Kobe and the kingmaker's quest for revenge

Kobe Bryant was one of the early prep-to-pro successes. But the decision to leap to the NBA wasn't simply his own, Roland Lazenby reveals. NBAE via Getty Images

In this excerpt from "Showboat: The life of Kobe Bryant," it's revealed that Kobe Bryant landed in the NBA at age 17 because he was the instrument of Sonny Vaccaro's desire for revenge against Nike and the NCAA.

Vaccaro, the basketball kingmaker and marketing mind, had been fired by Nike in 1991, and he had been caught up in a long-running NCAA investigation of his friend, UNLV coach Jerry Tarkanian. Vaccaro went to work for Adidas and chose the strategy of moving into youth basketball to gain a market advantage. His plan: to steal the next great talent from the NCAA and Nike. Bryant was an unknown 15-year-old in 1994 when Vaccaro met him at a summer camp, but it was then that he realized Kobe had the "it" factor to be the "next Michael Jordan."

His effort to secure Bryant's talent for Adidas was "my most clandestine thing," Vaccaro admitted. As with many of his actions, Vaccaro's efforts to encourage Bryant to turn pro right out of high school changed the course of basketball, evidenced today in an NBA populated by youth. Likewise, no longer does the NCAA have the same grip on elite talent it once held.

The doctor apparently had no more interest than as a family friend of the Bryants' and as a fan eager to share in the moment. The shared experience laid the groundwork for Rines and the family to join forces that spring of 1996 in an effort to consider the offer Adidas was making to Kobe.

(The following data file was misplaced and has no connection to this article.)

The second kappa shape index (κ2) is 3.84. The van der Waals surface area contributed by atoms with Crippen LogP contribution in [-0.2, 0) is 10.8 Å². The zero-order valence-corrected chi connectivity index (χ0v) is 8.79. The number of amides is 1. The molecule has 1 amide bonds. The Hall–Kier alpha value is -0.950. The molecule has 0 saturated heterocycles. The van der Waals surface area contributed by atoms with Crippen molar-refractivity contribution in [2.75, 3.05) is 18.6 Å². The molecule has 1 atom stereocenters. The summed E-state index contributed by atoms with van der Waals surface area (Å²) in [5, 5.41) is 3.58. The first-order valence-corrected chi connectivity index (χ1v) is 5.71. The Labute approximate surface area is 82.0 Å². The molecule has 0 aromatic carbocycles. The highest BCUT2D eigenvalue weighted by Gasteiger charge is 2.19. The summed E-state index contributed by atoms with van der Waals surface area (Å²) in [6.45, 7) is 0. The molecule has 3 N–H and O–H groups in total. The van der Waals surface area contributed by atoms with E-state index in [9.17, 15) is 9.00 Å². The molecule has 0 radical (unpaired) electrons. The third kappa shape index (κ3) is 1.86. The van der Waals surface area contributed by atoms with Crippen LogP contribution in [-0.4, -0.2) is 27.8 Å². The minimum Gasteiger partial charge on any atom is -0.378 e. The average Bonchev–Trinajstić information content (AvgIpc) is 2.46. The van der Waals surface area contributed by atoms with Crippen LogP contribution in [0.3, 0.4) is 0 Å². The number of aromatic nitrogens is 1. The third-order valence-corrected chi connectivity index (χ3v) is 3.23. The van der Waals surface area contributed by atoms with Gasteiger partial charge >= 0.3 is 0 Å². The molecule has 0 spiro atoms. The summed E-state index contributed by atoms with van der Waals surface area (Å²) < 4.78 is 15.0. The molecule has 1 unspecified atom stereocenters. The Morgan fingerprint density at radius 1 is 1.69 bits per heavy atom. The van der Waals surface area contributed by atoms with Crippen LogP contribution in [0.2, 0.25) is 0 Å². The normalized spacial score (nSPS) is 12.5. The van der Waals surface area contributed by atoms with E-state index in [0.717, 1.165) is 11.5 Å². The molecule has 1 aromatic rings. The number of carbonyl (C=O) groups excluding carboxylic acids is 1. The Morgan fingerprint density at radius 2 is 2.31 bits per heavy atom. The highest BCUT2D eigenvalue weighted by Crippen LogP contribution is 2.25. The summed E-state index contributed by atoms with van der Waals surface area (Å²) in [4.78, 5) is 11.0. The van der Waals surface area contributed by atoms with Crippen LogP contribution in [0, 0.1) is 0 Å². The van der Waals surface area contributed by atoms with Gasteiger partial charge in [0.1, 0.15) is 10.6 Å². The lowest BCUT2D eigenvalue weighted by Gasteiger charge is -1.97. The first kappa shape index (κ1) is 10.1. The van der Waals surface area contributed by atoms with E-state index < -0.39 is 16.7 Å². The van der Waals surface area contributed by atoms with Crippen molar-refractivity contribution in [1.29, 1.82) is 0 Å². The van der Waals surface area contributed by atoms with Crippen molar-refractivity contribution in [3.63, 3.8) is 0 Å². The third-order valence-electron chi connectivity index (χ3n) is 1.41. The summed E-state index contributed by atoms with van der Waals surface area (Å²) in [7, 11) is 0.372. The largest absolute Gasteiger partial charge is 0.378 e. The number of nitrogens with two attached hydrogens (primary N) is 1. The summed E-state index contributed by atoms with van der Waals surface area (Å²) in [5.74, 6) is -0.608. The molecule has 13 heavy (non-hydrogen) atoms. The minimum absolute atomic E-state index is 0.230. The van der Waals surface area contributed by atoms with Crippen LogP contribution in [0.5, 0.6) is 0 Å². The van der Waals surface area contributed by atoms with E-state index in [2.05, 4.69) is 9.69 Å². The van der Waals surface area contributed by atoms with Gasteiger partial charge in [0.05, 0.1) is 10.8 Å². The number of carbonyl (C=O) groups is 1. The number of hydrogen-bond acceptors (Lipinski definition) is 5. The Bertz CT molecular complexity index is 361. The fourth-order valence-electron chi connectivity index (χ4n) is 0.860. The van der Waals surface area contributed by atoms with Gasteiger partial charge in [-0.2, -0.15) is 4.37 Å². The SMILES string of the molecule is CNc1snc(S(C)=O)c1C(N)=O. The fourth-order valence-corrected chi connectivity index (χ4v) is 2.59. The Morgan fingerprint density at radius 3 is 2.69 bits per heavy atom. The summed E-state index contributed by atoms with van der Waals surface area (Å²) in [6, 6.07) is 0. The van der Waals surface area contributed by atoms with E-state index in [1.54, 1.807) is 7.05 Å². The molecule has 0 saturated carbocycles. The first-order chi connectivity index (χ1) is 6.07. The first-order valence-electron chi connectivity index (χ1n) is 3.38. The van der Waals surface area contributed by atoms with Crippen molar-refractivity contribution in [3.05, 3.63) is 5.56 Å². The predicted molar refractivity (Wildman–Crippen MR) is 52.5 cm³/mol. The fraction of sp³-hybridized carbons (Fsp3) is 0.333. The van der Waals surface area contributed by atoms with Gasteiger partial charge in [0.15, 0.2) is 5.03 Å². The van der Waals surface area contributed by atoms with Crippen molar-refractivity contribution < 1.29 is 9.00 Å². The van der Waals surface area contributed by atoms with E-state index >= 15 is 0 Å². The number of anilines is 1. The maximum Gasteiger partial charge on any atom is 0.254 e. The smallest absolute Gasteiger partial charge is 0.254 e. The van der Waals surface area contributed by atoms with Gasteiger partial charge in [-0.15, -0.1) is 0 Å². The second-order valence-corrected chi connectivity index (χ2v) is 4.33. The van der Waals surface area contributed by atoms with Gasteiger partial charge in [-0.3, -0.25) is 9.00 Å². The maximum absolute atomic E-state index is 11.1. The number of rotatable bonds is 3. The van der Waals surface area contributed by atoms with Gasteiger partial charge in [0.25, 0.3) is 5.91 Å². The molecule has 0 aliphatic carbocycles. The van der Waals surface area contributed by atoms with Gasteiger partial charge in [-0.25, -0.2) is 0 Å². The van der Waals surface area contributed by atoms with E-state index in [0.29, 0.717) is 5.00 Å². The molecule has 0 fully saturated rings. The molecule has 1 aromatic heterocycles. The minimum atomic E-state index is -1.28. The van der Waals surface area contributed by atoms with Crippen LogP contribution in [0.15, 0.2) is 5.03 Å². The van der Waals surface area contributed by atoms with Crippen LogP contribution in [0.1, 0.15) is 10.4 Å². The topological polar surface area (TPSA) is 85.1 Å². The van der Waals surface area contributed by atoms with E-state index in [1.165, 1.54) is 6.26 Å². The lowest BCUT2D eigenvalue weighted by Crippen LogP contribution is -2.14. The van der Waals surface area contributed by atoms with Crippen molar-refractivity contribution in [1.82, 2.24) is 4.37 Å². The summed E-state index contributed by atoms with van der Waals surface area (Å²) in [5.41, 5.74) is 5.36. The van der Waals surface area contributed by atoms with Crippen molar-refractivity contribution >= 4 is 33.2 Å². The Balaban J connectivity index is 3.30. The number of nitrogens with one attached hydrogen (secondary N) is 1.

To the mainstream media, however, Sonny Vaccaro managed to keep his mission secret. Many at the NCAA and in the press assumed that Vaccaro's presence in New York meant that he was seeking to influence the college choice of troubled high school star Lamar Odom, who played for Gary Charles's AAU team.

"People were saying Sonny was trying to get to Lamar," Charles said with a laugh, "and meanwhile the bigger prize was a hundred miles south."

Indeed, as the months went on and Vaccaro learned more about Bryant, about just how unparalleled his work ethic was, the more eager Vaccaro became to close the deal.

"I was the middle guy," Charles explained. "It was Joe and I. And, another thing, we did not want Nike to smell what was going on."

Charles explained that he had carefully curried favor with Joe Bryant. "I felt that if I had any chance of getting Kobe I had to develop that relationship with Joe and keep it moving forward," he said. "By that spring, Joe and I had a great relationship that was unshakable at the time. I trusted and believed in him, and he believed in me."

Although Vaccaro and Charles knew that Pam and Kobe would be the ultimate decision makers in the deal, they took care to conduct all communications through the father.

"We never wanted Joe and Pam to think that we were overstepping our boundary," Charles explained.